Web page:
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Big oil is searching for the largest projects with the best economies of scale and the potential for impressive profit margins. This search has turned up some great projects, which have the potential to yield tens of billions of dollars in profit. But the problem is that these mega-projects are getting too big for even the world's largest integrated oil and gas players like ExxonMobil (NYSE: XOM ) , Chevron (NYSE: CVX ) , and Royal Dutch Shell (NYSE: RDS-B ) .
These mega-projects and the way they are handled was a hot topic of discussion at the World Economic Forum last week in Davos. Chevron's Gorgon LNG joint venture with ExxonMobil and Royal Dutch Shell was one of the major projects under consideration.
Gorgon has seen costs spiral from an initial estimate of $37 billion, projected back in September 2009, to a current figure of $52 billion -- an extra $15 billion is no small change, even for Chevron. The reason for this multibillion dollar cost blowout? Rising labor costs, the strong Aussie dollar, and project delays are all to blame.
And it's not just Gorgon that is reporting ballooning costs; the world's largest, most complex, and most expensive oil project, the Kashagan oil field, operated by a consortium of companies including ExxonMobil, Royal Dutch Shell, and France's Total, has seen costs explode during the last decade. From an initial cost estimate of $57 billion for the life of the project, the Kashagan project is now expected to cost a staggering $136 billion over its lifetime -- that's 138% more than originally planned.
The project is suffering yet more delays as engineers try to battle to find out why a major pipeline began to leak (it is believed that a high level of acidity in the water is eating away at the pipeline). According to the last reported figures, the Kashagan field has cost $50 billion to get to where it is today, five times original estimates.
When commenting on the Kashagan project at Davos, one oil executive exclaimed: "Kashagan! I don't want to hear this word any more."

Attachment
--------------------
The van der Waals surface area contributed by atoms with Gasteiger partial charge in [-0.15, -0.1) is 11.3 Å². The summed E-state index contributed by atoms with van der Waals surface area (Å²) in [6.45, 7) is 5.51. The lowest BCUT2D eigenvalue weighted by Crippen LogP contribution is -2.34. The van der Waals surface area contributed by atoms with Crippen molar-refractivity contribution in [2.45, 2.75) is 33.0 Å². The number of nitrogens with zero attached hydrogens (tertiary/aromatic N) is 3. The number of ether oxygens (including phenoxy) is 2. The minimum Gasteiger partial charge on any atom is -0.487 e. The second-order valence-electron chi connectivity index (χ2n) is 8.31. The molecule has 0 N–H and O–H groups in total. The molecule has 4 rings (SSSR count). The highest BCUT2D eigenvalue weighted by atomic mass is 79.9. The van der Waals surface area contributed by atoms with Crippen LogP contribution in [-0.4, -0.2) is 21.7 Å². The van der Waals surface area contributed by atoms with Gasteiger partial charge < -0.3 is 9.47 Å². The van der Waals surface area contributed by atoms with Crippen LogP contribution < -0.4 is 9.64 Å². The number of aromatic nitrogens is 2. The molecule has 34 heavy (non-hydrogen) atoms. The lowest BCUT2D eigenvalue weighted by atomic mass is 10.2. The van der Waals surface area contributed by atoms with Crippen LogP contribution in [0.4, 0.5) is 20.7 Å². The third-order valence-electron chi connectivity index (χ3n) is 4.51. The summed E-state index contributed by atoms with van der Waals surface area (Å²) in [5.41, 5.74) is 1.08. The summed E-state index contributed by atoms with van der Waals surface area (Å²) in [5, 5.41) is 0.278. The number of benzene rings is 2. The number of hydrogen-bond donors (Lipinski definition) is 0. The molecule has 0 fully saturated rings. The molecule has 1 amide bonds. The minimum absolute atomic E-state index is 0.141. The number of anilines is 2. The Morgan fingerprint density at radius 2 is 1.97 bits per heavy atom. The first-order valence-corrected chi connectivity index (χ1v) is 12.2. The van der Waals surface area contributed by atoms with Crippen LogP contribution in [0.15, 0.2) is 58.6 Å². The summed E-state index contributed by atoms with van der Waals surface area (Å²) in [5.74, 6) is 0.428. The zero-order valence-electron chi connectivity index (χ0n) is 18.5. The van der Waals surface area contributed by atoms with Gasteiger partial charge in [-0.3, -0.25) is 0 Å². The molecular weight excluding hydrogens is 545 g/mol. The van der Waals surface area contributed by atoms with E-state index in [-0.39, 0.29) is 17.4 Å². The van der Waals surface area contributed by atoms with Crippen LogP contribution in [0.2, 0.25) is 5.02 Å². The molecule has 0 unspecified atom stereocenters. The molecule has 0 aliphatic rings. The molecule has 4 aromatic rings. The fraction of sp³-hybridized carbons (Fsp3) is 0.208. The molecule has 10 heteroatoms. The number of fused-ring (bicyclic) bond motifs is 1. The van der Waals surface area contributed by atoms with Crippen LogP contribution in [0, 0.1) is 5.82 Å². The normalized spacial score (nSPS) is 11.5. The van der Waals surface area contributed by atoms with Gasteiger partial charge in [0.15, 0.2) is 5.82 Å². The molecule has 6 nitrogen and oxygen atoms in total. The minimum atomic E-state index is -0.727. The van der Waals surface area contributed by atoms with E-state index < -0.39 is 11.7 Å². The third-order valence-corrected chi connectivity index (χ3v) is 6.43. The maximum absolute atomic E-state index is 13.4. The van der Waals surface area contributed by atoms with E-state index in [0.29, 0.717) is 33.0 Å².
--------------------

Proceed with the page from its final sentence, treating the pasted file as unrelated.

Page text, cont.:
Meanwhile, ExxonMobil's partner in crime, Imperial Oil, recently upped its cost estimate for the Mackenzie Gas Project in Canada's far north by about 40%. This project has yet to even begin construction, and costs are already rapidly escalating. Actually, it's not entirely fair to blame the company for this one; project costs are rising due to the ballooning cost of labor within Canada and a shortage of construction materials.
The recurring trend throughout these cost escalations is a shortage of skilled labor and rising construction costs. Parts become more complex and oil reserves become harder and harder to extract. But oil executives are now coming under pressure due to rising capital spending, project delays, and having little to show of it. As a result, they have promised shareholders that capital spending has peaked and it's now the time for the sale of expensive assets.
Appeasing investor concerns
Shell is leading the charge here, recently announcing a review of its shale oil business in the United States, Nigerian assets, and cancelling plans to build a multi-billion dollar gas-to-liquids plant in Louisiana. The company plans to sell off a total of $15 billion worth of assets over the next two years, although this figure could double.
And it's not just Shell selling down assets. ExxonMobil sold its power operations in Hong Kong for $3.4 billion back in November. Meanwhile, according to a report by Bloomberg, Chevron is working with Jefferies Group to find buyers for at least four of the company's natural gas and crude oil pipeline operations within the United States, worth around $1 billion. Chevron also offloaded several billion dollars in oil-bearing assets within Nigeria last year.
The rising costs of these mega-projects in the oil and gas industry are of some concern. However, investors should not be worried, as Big Oil's skilled management teams are working hard to cut costs in other regions, divesting non-essential assets to boost returns. Actually, this could be really beneficial for investors over the long term, as international oil companies start to slim down and return more cash to investors, concentrating on only the most lucrative assets.
One company benefiting from all this spending
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